Tom Dunne


Life

1943- ; b. New Ross; son of former farmer and a mother who owned a shop; ed. Christian Brothers, and joined the Christian Brothers and became inner-city teacher in Dublin, 1960; berated by superior for refusing to use corporal punishment; quite Christian Brothers, 1963; studied history at UCD; settled in Cork with fiancée and completed DipEd., teaching history in secondary school; completed MA on Gladstone and proceeded to Cambridge for PhD; appt. lecturer in history, UCC, 1977, often teaching through Irish; issued ‘The Gaelic Response to Conquest and Colonisation: The Evidence of the Poetry’ (Studia Hibernica, 1980);

 
has written on the colonial element in the writings of Maria Edgeworth, with particular reference to Thady Quirk in Castle Rackrent (1800); initiated controversy regarding Gaelic poets’ self-serving response to the colonisation of Ireland (Studia Hibernica, 1980); issued autobiography/local history as Rebellions (2003), incorporating analysis of the Battle of New Ross and the massacre at Scullabogue; retired from chair in 2004; Rebellions: Memoir, Memory and 1798 (2003), winner of the 2005 Ewart-Biggs Memorial Prize; appt. managing ed. of Cork UP on departure of Sarah Willbourne, 2003; issued an anthology of New Ross (2007).

[ top ]

Works
  • ‘The Gaelic Response to Conquest and Colonisation: The Evidence of the Poetry’, in Studia Hibernica, 20 (1980), pp.7-30 [critiqued by self in ‘Ireland, Irish and Colonialism’, 2003, infra];
  • ‘La trahison des clercs: British Intellectuals and the First Home Rule Crisis’, in Irish Historical Studies, xxii, No. 90 (Nov. 1982), pp.134-173;
  • Theobald Wolfe Tone, Colonial Outsider: An Analysis of His Political Philosophy (Cork: Tower Books 1982);
  • Maria Edgeworth and the Colonial Mind [O’Donnell Lecture] (Cork UP 1984);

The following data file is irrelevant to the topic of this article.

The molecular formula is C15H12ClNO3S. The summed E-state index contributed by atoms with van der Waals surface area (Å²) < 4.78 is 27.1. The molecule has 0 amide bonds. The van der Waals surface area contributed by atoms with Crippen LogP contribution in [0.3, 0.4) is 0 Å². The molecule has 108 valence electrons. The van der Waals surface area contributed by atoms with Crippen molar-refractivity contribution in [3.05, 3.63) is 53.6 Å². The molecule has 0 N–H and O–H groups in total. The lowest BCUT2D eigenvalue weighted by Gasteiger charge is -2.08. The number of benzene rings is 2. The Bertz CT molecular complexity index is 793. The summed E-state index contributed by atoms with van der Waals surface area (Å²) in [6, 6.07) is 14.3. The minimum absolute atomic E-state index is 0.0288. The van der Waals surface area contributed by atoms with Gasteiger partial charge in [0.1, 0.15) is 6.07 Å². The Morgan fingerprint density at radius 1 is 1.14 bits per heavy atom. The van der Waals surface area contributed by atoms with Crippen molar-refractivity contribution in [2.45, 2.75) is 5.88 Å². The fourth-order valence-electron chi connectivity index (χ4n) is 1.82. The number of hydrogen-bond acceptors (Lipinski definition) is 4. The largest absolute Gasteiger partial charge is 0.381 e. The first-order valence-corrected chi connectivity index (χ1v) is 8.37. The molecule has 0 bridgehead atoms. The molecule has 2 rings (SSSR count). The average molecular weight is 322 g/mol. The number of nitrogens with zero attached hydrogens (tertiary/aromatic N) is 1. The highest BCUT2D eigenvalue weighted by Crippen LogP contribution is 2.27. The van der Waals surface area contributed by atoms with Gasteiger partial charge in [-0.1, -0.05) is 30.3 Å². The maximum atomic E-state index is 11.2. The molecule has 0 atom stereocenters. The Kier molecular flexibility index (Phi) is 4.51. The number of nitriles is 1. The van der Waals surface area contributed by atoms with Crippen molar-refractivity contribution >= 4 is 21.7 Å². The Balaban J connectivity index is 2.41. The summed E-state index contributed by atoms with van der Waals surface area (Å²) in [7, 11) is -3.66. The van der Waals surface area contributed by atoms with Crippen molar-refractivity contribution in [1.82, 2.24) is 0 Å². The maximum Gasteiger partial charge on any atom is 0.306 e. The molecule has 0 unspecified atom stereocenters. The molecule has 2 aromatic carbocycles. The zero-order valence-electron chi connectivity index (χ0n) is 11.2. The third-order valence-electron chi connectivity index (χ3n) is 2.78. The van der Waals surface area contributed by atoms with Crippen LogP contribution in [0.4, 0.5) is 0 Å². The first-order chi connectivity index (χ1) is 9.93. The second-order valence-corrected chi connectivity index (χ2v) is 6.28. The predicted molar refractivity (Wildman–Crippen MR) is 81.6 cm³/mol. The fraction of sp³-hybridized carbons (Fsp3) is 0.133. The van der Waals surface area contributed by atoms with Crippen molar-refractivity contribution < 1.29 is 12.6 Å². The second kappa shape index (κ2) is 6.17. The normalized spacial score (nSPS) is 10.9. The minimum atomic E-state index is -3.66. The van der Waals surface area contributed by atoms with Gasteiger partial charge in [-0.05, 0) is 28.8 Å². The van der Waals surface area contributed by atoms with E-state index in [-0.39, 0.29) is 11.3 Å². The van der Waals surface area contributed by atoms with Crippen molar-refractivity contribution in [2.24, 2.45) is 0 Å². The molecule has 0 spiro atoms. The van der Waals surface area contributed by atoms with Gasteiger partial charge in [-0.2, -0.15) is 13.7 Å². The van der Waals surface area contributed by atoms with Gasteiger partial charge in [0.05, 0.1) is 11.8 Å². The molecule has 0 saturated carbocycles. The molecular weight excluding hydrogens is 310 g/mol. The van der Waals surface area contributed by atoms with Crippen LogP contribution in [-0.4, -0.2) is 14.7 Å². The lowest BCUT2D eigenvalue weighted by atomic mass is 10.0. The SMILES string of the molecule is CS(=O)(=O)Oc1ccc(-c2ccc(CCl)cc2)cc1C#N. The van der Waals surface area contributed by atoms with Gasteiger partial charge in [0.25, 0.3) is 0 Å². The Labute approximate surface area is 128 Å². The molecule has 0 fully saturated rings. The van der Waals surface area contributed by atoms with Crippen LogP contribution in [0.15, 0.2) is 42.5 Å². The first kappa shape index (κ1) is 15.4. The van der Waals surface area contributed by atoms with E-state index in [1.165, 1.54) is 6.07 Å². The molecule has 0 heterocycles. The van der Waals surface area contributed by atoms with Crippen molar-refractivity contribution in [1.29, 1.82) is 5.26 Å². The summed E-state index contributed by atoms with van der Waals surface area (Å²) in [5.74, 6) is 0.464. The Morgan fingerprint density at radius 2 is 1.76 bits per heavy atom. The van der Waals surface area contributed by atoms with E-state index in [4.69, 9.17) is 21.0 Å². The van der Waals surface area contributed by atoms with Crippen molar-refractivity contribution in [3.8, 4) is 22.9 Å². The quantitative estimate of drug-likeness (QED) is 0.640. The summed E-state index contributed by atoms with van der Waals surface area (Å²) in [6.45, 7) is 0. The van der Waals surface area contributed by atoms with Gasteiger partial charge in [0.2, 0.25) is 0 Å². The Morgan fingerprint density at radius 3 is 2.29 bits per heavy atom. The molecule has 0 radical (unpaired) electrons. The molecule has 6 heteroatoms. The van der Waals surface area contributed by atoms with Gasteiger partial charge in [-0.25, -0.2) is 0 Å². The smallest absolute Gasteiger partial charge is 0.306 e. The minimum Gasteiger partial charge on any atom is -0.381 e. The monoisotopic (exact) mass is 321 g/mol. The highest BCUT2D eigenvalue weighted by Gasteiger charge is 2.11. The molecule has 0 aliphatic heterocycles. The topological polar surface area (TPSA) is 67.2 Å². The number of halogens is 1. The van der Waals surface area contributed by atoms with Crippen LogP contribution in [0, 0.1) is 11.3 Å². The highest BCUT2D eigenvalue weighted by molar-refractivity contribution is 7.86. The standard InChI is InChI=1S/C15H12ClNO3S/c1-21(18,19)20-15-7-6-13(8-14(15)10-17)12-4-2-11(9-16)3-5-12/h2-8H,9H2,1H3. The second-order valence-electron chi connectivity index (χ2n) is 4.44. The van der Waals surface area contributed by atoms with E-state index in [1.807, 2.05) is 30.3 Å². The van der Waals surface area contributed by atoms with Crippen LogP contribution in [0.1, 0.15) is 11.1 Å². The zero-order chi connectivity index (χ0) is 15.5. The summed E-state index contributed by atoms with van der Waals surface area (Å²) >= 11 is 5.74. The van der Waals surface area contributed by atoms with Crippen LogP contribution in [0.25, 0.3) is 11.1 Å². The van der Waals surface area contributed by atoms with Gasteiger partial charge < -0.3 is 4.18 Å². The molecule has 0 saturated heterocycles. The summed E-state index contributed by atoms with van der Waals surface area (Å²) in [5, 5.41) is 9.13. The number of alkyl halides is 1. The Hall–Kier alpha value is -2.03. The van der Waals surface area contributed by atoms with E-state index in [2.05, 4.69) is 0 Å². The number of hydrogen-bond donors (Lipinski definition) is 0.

• ed., The Writer as Witness: Literature as Historical Evidence (Cork UP 1987) [incls. Katherine Simms, ‘Bardic Poetry as a Historical Source’, et al.;
  • ‘The Insecure Voice: A Catholic Novelist in Support of Emancipation’, in Louis Cullen, Dunne & L[ouis] Bergeron, eds., Culture et Practiques Politiques en France et en Irlande, XVI-XVIIIe Siecle [Actes du Colloque de Marseille 1988] (Paris: Centre de Recherches Historiques [1988]) [q.pp.];
  • ‘Haunted by History: Irish Romantic Writing 1800-1850’, in Romanticism in a National Context, ed. Roy Porter & Miklaus Teich (Cambridge UP 1989), pp.68-91 [note];
  • ‘A Gentleman’s Estate should be a Moral School: Edgeworthstown in Fact and Fiction, 1760-1840’, in Longford: Essays in County History, ed., Raymond Gillespie & Gerard Moran (Dublin: Lilliput 1991), pp.95-121;
  • ‘Ireland, Irish and Colonialism’, in The Irish Review, 30, 1 [Nov.] (Spring-Summer 2003), pp.95-104.
  • Rebellions: Memoir, Memory and 1798 (Dublin: Lilliput Press 2003), 288pp. [autobiog.;winner of Ewart-Biggs Memorial Prize, 2005].
  • Ed., New Ross, Possponte, Ros Mhic Treoin: An Anthology Celebrating 800 Years (Wexford County Council 2009), 472pp. [43 topical works in extract].
 
‘Haunted by history: Irish romantic writing 1800-1850’ (1989), has been called by Claire Connolly ‘ground-breaking’ in respect of the ‘confused and introverted’ cultural moment which he describes in it (Connolly, ‘Irish Romanticism, 1800-1839’, in Cambridge History of Irish Literature, Vol. I, p.408).

[ top ]

Commentary
Brendan Bradshaw, review of Michelle O’Riordain, The Gaelic Mind and the Collapse of the Gaelic World (Cork UP 1990), in Bullán: An Irish Studies Journal, 1, 1 (Spring 1994), pp.19-22; includes remarks on ‘the anti-nationalist polemic’ of her research supervisor, Dr. Tom Dunne of UCC, ‘The Gaelic Response to Conquestion and Colonisation: The Evidence of the Poetry (Studia Hibernica, 20, 1980, pp.7-30). [See further under Bradshaw.]

[ top ]

Claire Connolly, ‘Theorising Ireland’, in Irish Studies Review (Dec. 2001), pp.301-16: ‘The sense of moderisation as itself a mythology [...] derived from a powerful sense that something was lost with the leap into the future. This went in parallel with the movement in historical writing about Ireland known as revisionism, essentially the writings of a body of historians concerned to combat narrowly nationalistic (which often meant popular) understandings of Ireland’s past. Revisionism and theory might be expected to be allies, and in some instances were. Among Irish historians, Tom Dunne, for instances, has repeatedly called for a more textually aware historiographical practice, while his own research into Irish-language material continues to pose a challenge to cultural theory.’ (p.306.)